Tools & Materials Overview

Recomended Items

The Arduino Starter Kit

The only thing that is recommended to have for the class is an Arduino kit if you want to get started with programming electronics in this course. If you already have one, Great! Otherwise, you should order your kit before week 3 of the course. Beyond the Arduino, you’ll have time to find or purchase any additional materials during class depending on what your unique build requires.

Great for Starting with Arduino Programming with a variety of components. 

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Recommended kit contents:

Circuit ConnectionsQty
Breadboard1
Male-Male Jumper Cables40
Female-Female jumper cables20
9V 10cm Battery Connector1
10K Ohm Resistor10
330 Ohm Resistor10
9V Battery1
DC Power Female Plug Jack Adapter Connector1
Adapter1
ArduinoQty
Arduino Nano1
USB Cable1
Sensors/InputQty
Push Buttons2
LDR1
Potentiometer1
Ultrasonic Distance1
Actuators/OutputQty
Servo Motor1
L293D Motor Drive1
Platic BO motor2
LEDs5
0.96 inch I2C Display1

Additional Tools to Consider as You Go

You’ll be able to follow along with the class using just things you find around your home, or you can invest in additional tools and materials. This class is designed so you can construct your builds based on your personal budget and skill level. During class, Vijay will explain how to make decisions about tools and materials for your projects.

For now, take a look at the list below and just get a feel for the possible options. This list isn’t a shopping list! It’s meant to expose you to the range of possibilities, so you have a palette to work from during class. You can refer back to this list during class and pick and choose the tools and materials that make sense for you.

Mechanical Tools

A simple hacksaw is helpful for cutting wood and PVC, and a utility blade works well for cardboard and other light materials.

Hacksaw

Vijays’s recommendation for beginners who need to cut wood or PVC.
 

Utility Blade

Useful when working with cardboard, paper, and tape.

Tape Measure or Ruler

Used for measuring materials and components when assembling builds.
 

Vernier Calipers

Vijays’s recommendation for beginners who need to cut wood or PVC.
 

Trigger Clamps

Used to hold materials steady when sawing or drilling, in place of a vise.
 

Power Tools

You can take this class without any power tools, but if you plan on working with wood or PVC, you should probably invest in a drill/driver as well as a set of drill bits. You can use other power tools if you already know how, but they aren’t needed.

Cordless Drill / Driver with Accessories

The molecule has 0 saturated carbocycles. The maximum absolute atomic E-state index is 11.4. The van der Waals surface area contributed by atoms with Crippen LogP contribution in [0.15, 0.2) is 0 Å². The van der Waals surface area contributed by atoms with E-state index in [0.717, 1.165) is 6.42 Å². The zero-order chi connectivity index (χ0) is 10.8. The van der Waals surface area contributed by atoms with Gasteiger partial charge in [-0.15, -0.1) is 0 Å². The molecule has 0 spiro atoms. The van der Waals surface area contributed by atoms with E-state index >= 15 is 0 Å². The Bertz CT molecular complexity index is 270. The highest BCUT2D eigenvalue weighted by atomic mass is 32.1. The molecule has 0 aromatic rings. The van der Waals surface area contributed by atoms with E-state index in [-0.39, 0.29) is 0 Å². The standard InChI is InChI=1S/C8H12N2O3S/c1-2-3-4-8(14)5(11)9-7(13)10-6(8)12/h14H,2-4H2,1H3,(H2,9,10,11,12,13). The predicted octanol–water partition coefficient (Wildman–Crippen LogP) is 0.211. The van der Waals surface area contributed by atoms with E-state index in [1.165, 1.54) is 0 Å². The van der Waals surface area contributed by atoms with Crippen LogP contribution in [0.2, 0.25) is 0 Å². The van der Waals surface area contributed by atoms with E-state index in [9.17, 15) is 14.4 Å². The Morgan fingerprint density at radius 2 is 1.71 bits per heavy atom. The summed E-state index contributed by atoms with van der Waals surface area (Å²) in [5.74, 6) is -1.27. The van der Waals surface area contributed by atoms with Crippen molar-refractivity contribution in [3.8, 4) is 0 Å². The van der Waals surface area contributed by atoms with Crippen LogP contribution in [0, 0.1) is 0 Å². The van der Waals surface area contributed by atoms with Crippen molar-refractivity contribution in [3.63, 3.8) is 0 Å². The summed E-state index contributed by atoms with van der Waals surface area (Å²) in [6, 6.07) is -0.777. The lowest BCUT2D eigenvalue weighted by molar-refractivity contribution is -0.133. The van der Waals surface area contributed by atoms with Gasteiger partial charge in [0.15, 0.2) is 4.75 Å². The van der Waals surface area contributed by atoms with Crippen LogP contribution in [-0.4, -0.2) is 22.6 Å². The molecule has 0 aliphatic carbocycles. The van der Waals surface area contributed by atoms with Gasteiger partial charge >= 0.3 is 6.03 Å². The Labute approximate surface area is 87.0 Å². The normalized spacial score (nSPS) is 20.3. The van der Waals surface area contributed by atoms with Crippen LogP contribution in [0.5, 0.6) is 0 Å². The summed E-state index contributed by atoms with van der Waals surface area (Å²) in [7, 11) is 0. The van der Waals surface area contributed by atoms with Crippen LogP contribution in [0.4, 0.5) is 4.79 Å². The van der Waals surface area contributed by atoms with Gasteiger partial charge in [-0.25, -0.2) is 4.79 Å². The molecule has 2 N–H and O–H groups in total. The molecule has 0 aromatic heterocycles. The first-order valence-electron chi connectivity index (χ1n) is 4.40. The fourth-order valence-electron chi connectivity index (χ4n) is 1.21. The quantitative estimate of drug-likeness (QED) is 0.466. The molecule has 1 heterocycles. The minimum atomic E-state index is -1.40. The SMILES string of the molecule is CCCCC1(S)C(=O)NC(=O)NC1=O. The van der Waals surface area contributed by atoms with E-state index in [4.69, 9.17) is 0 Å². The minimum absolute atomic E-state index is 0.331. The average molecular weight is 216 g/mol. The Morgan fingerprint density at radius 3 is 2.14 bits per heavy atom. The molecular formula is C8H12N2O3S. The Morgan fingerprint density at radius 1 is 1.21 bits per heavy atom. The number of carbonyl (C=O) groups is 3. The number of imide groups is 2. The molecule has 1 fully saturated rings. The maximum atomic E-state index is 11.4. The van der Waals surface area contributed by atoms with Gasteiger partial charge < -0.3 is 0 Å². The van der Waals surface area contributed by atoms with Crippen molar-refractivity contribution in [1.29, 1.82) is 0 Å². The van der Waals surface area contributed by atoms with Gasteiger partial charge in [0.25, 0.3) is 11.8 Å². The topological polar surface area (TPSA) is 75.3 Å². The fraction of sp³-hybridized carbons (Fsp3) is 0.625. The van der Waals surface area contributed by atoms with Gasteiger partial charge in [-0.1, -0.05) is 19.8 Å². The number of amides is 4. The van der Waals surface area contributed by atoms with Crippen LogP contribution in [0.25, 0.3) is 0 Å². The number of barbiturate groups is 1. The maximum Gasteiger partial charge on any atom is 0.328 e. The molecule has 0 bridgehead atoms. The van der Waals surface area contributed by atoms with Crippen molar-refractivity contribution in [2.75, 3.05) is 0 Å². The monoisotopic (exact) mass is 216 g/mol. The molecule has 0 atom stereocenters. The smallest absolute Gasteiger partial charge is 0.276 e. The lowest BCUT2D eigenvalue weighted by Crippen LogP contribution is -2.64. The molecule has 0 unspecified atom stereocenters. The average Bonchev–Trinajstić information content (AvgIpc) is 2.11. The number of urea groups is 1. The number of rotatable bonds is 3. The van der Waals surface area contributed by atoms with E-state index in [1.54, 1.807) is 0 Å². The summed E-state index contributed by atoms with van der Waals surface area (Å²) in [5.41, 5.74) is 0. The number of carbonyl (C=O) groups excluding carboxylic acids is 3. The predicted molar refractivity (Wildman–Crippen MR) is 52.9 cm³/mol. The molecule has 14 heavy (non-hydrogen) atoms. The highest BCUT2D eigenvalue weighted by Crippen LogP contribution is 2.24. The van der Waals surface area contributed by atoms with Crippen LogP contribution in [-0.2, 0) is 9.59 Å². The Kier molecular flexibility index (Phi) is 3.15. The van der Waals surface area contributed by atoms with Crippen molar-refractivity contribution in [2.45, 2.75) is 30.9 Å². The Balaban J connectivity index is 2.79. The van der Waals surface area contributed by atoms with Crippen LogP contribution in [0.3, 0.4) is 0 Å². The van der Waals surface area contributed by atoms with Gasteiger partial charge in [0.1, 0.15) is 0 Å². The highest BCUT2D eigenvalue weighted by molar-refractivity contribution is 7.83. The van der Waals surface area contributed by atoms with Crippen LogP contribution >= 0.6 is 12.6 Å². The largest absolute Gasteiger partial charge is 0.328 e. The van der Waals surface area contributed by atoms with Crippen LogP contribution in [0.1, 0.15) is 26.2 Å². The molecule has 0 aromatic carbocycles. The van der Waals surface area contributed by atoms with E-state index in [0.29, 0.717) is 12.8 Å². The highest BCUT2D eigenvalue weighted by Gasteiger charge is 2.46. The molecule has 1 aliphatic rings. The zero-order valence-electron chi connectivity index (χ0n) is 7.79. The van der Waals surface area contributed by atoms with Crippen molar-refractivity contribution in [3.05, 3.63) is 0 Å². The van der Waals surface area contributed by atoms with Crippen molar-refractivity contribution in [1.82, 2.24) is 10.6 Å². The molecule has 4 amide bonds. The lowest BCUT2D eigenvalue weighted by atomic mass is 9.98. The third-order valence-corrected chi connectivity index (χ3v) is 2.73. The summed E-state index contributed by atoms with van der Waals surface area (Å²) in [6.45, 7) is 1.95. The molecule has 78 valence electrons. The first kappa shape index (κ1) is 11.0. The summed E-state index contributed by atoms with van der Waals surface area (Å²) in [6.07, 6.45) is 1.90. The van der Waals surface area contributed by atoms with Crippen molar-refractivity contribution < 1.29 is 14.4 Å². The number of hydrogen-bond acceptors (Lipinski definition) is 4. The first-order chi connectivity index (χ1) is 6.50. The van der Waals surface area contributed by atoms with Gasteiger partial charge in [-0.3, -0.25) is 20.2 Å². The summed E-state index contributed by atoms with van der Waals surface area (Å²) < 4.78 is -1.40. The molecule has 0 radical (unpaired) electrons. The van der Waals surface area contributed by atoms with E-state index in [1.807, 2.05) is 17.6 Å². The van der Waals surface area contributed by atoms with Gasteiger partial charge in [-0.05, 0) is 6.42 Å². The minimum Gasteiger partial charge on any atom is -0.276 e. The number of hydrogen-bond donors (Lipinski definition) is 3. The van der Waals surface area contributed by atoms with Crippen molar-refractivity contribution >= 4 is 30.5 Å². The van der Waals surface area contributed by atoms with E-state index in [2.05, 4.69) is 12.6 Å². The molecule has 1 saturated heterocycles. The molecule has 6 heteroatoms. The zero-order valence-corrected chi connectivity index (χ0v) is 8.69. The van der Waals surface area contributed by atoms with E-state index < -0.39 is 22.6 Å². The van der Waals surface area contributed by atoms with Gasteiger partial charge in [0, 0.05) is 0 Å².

Power Drill & Bits
 

Drill Bit Set

Drill Bit Set
 

Circular Saw

You probably don’t need one for the class.
 
 

Soldering Iron

To connect electronics together
 
 

Fasteners

Once you have all of your build components, you will need some fasteners to hold them all together. The fasteners you need will depend on the materials you are trying to connect together, but we have included the most common examples below.

Assorted screws and fasteners

If you’re planning on using wood, plastic, etc.
 

Super Glue

Quick-drying and forms a strong bond, but does not work well for off-angle stress.

Hot Glue Gun and Sticks

Less strong than super glue, but a versatile fastener.
 

Electrical Tape

Useful when working with electrical components.
 

PVC Cement

Useful for creating seals if you are using PVC pipes to hold liquid or gas.
 

Gaffers Tape

Hacking things together

Electrical Components

Your Arduino Starter Kit will include most, if not all, of the electrical components you will need for this class. However, if you want to use more advanced components or require specialty sensors, you may need to buy some extra parts.

Raspberry Pi

A microprocessor similar to Arduino, but more advanced.
 

Additional Sensors

The Arduino starter kit includes some sensors, but you can also buy additional sets.
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Building Materials

Components to build your projects with. You can get creative with items lying around your home, but you can also follow these suggestions. 

Popsicle Sticks

Useful when prototyping or working on a smaller scale.
 

PVC Pipes

PVC pipes are plastic-based pipes that are lightweight and cheap, but strong and durable.

Cardboard

Useful for prototyping, and even for some builds. You can use old boxes!
 

Foam/Thermocol/Sunboard

Useful for prototyping, and some builds.

Aluminium Extrusions

A really sturdy metal building system, but expensive.
 

Springs

Springs come in various sizes and stiffnesses.

Pneumatics

Pneumatic pistons use compressed air to create motion.

Rubber Bands

Useful for prototyping.
 

Safety Gear

When you’re working on a build, make sure you always have the protective gear you need to do so safely! This means wearing eye protection when doing anything that might generate flying particles, ear protection when generating loud noises, and masks or respirators when generating dust or anything you don’t want to breathe in.

Safety Ear Muff

Ear protection to wear when using power tools or anything that generates loud noise.
 

Safety Glasses

Eye protection to be worn when sawing, drilling, or generating particles.
 

Dust Mask or Respirator

To prevent inhalation of dust or other particles when using power tools.